Chobe National Park: A Day Trip to Botswana


The theme for the South America & Africa Points Heist Trip Report is that I did not plan anything ahead of time. I’m too lazy to do so, and up to this point it didn’t negatively impact my trip (see Machu Picchu and Devil’s Pool). Another excursion that I reserved when on site was the day trip to Chobe. Half the day would be spent on the Chobe River and the other half would be a game drive. Those activities, coupled with the opportunity to add another country to my country count list, made this $150/pax activity worth it.

The Transport
The pickup from Protea was at 7:15AM. The drive to the river that links Zimbabwe, Zambia, Namibia, and Botswana is about 45 minutes away. At the river, we took a boat across to the Botswana border. At the border, there’s an endless queue of trucks going to and from Botswana. Each truck has to wait an average of five days just to get across the border. The trucks are ferried across the river one ‎at a time. The drivers sleep in their trucks and wait an eternity to get to the border. From there, many had issues with their paperwork. The situation was a mess.

Endless queue
Bridge to come
The boat to Botswana
Foot & Mouth deterrent at Botswana border
The safari car

On the Botswana side we were taken to the Chobe Safari Lodge, a great resort right on the Chobe River.

The Boat Ride
The group of a dozen people boarded the boat, and our guide began to explain what we would see that day. In addition to elephants and impalas, there would be hippos and‎ crocodiles. The next few hours were spent animal spotting. The boats would pull up right beside the animals giving us an opportunity to take photos. One of the other boats had some passengers who were more interested in selfies than wild game.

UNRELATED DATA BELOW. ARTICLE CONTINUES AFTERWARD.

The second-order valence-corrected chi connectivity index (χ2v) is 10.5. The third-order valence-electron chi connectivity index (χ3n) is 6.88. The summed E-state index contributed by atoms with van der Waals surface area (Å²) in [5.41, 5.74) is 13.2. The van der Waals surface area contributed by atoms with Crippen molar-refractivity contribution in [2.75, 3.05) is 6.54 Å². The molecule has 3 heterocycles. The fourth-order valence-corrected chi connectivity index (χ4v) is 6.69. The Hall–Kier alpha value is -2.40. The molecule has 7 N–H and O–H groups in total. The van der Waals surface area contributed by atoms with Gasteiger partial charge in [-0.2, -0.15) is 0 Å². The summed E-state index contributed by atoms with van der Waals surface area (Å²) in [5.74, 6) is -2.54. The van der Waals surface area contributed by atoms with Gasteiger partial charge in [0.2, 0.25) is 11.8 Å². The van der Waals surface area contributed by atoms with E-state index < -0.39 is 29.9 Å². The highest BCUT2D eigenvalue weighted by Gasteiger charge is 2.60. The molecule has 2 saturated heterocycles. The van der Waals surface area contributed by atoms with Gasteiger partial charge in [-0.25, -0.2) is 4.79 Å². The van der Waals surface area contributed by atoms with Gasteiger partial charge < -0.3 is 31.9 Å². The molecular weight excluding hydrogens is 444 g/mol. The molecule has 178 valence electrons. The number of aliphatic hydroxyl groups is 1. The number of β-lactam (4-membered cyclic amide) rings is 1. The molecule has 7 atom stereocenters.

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Like Devil’s Pool‎, food was served. Lunch consisted of the hotel’s buffet which included impala sausage. Yum.

Game Drive
The next part of the adventure was the game drive. Now, we would drive along the same river and see more wildlife. We came across lionesses asleep, elephants grazing, and hippos on land. My favorite animal was the Chobe chicken because of its fun name.

This was a slow, peaceful tour that I would recommend because of the informative guides and the abundance of elephants. There are actually 80,000 elephants in the park which is a tribute to Botswana’s conservation efforts.



    • Through the hotel. Same price as I found on the street but go with whatever option is cheapest because it’s all the same.

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